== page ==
I could go on if you want.
What are ‘bad’ foods?
Bad foods are chemical-laden food with additives and preservatives (MSG, colourings, bulking agents, hormones, etc) to mimic natural flavours, to colour food to make them look more ‘natural’ or ‘fresh’ and to preserve foods for longer shelf life.
Why manufacturers make ‘bad’ food anyway?
(summarized from Avoid Chemical In Your Food book)
Manufactured ingredients are cheaper that natural ones so synthetic foods generate more profits from natural foods. Fruit flavourings are cheaper than real fruits, most artificial sweeteners are cheaper than real sugar.
2. Product life
Preservatives and antioxidants are used to prevent product decaying in the natural way (this is important to retailers and possibly consumers who may expect the products to last an unrealistic length of time).
3. Physical stability
- Emulsifiers are used to stop ingredients from clumping
- Anti-caking agents ensure lump-free powders
- Bulking-agents add to product weight without increasing nutritional value
Products may be dyed, coloured or glazed to fulfill visual demands and expectations of certain consumers.
Flavourings are used to provide a taste corresponding to product’s description when food ingredients cannot provide it sufficiently.
6. Convenience factors
Certain so called ‘convenience foods’ require additives to allow for their method of preparation (includes products to which hot water is added to serve and products that are to be heated in microwave ovens).
All the books I referred to above are available at Justlife (my favourite local organic, vegan / vegetarian and fair-trade shop) nationwide
What are organic foods?
Organic foods are foods that are produced using methods that do not involve modern synthetic inputs such as synthetic pesticides and chemical fertilizers, do not contain genetically modified organisms, and are not processed using irradiation, industrial solvents, or chemical food additives.
Organic VS ‘Natural’
(From Nature’s Path)
While both ‘natural’ & ‘organic’ mean no artificial flavours, colours or preservatives, only certified organic foods guarantee no fertilizers, toxic pesticides, irradiation, GMOs and hormones were used.
What’s in my kitchen / fridge?
What I ban in my kitchen / fridge
1. Any products with MSG (‘perencah nasi goreng’, Ajinomoto and the likes)
2. Any form of poultry, meat and shellfish
3. Instant food (instant noodle, instant porridge, instant pizza)
4. Carbonated drinks
5. Usage of microwave
6. Usage of Teflon / non-stick pans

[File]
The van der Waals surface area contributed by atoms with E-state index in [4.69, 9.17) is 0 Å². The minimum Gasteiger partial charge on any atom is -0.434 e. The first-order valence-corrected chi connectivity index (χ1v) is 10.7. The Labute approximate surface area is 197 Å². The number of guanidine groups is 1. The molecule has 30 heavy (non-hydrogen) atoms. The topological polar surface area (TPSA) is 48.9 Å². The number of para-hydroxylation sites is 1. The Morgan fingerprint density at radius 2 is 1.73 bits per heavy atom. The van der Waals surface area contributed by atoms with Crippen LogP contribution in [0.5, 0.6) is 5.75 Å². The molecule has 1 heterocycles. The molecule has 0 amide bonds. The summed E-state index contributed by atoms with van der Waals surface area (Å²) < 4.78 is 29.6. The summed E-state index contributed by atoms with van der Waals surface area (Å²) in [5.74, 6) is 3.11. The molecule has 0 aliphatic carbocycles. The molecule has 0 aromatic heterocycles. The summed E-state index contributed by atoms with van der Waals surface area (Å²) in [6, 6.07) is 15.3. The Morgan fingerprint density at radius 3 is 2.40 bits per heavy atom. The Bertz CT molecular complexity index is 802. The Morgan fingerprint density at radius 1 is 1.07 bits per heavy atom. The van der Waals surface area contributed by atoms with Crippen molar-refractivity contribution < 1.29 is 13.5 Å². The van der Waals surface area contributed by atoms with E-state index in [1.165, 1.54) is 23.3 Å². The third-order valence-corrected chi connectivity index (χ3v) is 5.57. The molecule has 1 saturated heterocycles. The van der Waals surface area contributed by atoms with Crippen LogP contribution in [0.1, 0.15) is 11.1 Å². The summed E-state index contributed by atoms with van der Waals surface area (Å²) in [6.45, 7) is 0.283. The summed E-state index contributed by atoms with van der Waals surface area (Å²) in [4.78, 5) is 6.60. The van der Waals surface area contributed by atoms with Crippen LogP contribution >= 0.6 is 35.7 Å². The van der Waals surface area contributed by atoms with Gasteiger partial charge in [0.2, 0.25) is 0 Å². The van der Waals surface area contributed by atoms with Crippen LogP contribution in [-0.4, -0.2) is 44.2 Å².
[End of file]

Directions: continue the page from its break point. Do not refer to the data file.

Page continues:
7. Plastic containers / water bottles especially to store leftover food (generic / brand name: Tupperware. Now you know why I just don’t get advertorials anymore)
8. ‘Vegetable’ cooking oil
Hey, you asked!
Love and long life to all beings everywhere.
Interview: “I don’t know if it’s the daily yoga practice that I do or my vegetarian diet but, I hardly fall sick anymore. I really can’t remember the last time I caught fever or the flu bug, not in the last two or three years.” ~NINIE AHMAD
In celebration of International Vegetarian Week,
October 1 – 7, 2011
NINIE AHMAD-FORGET, 28
Yoga Teacher & Founder of Upward, Saujana Resort
How long have you been a vegetarian?
Almost 4 years now (since November 2007).
Your reason for becoming a vegetarian?
I have always inspired to be a vegetarian since many of my yoga teacher friends and
inspirations are vegetarians and they always carry a different persona and energy
- more calm, collected and compassionate. During Malaysia’s Yoga Conference in
November 2007, I was given the opportunity to interview one of the biggest living
yoga legends in the world – Sri Dharma Mittra on the topic “What makes a good
yoga teacher?” He held my shoulders, looked at me in the eyes and said “You have
to stop killing animals.” He didn’t even know I was a yoga teacher (I interviewed him
as a writer) neither was I a vegetarian at that time!
Everything he said during the interview made perfect sense and I stayed up all
night reading and Googling about vegetarianism and instantly get turned off eating
meat after knowing how the food got in my plate. Not to mention, most living yoga
teachers in their 90’s (and they look no older than 50) say that, the secret to living
longer, looking younger is, stand on your head for an hour a day and to not let
your body be the cemetery for dead animals.
I have not eaten meat nor poultry ever since. Since a year ago, I also don’t wear
leather handbags and footwear anymore.
The benefit you’ve gained since becoming a vegetarian?